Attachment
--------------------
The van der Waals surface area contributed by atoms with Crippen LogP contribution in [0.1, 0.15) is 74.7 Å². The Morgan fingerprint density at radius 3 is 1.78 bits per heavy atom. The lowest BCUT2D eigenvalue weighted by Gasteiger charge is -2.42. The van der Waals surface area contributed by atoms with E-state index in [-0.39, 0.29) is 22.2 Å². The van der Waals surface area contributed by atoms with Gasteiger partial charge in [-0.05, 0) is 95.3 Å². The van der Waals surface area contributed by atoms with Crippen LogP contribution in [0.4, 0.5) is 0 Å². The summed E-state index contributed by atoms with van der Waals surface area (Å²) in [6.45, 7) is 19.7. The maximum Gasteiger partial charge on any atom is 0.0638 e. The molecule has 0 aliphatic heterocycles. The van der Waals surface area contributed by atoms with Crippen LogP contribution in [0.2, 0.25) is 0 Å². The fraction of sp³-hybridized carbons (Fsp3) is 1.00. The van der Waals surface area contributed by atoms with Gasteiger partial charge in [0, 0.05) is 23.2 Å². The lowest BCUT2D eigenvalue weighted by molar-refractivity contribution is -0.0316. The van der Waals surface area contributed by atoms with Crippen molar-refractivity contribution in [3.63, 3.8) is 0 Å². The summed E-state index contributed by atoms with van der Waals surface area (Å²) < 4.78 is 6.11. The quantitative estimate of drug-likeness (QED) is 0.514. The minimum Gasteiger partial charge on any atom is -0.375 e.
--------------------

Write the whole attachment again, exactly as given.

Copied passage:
The van der Waals surface area contributed by atoms with Crippen LogP contribution in [0.1, 0.15) is 74.7 Å². The Morgan fingerprint density at radius 3 is 1.78 bits per heavy atom. The lowest BCUT2D eigenvalue weighted by Gasteiger charge is -2.42. The van der Waals surface area contributed by atoms with E-state index in [-0.39, 0.29) is 22.2 Å². The van der Waals surface area contributed by atoms with Gasteiger partial charge in [-0.05, 0) is 95.3 Å². The van der Waals surface area contributed by atoms with Crippen LogP contribution in [0.4, 0.5) is 0 Å². The summed E-state index contributed by atoms with van der Waals surface area (Å²) in [6.45, 7) is 19.7. The maximum Gasteiger partial charge on any atom is 0.0638 e. The molecule has 0 aliphatic heterocycles. The van der Waals surface area contributed by atoms with Crippen LogP contribution in [0.2, 0.25) is 0 Å². The fraction of sp³-hybridized carbons (Fsp3) is 1.00. The van der Waals surface area contributed by atoms with Gasteiger partial charge in [0, 0.05) is 23.2 Å². The lowest BCUT2D eigenvalue weighted by molar-refractivity contribution is -0.0316. The van der Waals surface area contributed by atoms with Crippen molar-refractivity contribution in [3.63, 3.8) is 0 Å². The summed E-state index contributed by atoms with van der Waals surface area (Å²) < 4.78 is 6.11. The quantitative estimate of drug-likeness (QED) is 0.514. The minimum Gasteiger partial charge on any atom is -0.375 e.